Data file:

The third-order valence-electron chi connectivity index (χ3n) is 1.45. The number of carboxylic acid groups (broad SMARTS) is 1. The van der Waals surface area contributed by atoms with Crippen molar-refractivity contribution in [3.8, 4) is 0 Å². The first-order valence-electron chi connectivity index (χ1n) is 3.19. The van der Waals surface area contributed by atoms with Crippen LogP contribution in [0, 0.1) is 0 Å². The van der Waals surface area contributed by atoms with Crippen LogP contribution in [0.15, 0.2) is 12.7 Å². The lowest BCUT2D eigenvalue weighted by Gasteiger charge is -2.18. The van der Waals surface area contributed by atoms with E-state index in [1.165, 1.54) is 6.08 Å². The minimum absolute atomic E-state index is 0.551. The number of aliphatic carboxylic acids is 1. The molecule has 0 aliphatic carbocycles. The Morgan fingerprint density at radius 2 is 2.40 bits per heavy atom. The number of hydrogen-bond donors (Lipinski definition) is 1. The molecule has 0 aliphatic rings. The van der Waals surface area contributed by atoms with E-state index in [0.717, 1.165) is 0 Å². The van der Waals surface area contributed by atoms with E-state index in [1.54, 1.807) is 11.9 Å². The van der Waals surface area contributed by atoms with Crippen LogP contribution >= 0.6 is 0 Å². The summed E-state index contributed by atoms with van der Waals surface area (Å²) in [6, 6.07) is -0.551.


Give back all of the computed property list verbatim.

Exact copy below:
The third-order valence-electron chi connectivity index (χ3n) is 1.45. The number of carboxylic acid groups (broad SMARTS) is 1. The van der Waals surface area contributed by atoms with Crippen molar-refractivity contribution in [3.8, 4) is 0 Å². The first-order valence-electron chi connectivity index (χ1n) is 3.19. The van der Waals surface area contributed by atoms with Crippen LogP contribution in [0, 0.1) is 0 Å². The van der Waals surface area contributed by atoms with Crippen LogP contribution in [0.15, 0.2) is 12.7 Å². The lowest BCUT2D eigenvalue weighted by Gasteiger charge is -2.18. The van der Waals surface area contributed by atoms with E-state index in [1.165, 1.54) is 6.08 Å². The minimum absolute atomic E-state index is 0.551. The number of aliphatic carboxylic acids is 1. The molecule has 0 aliphatic carbocycles. The Morgan fingerprint density at radius 2 is 2.40 bits per heavy atom. The number of hydrogen-bond donors (Lipinski definition) is 1. The molecule has 0 aliphatic rings. The van der Waals surface area contributed by atoms with E-state index in [0.717, 1.165) is 0 Å². The van der Waals surface area contributed by atoms with E-state index in [1.54, 1.807) is 11.9 Å². The van der Waals surface area contributed by atoms with Crippen LogP contribution >= 0.6 is 0 Å². The summed E-state index contributed by atoms with van der Waals surface area (Å²) in [6, 6.07) is -0.551.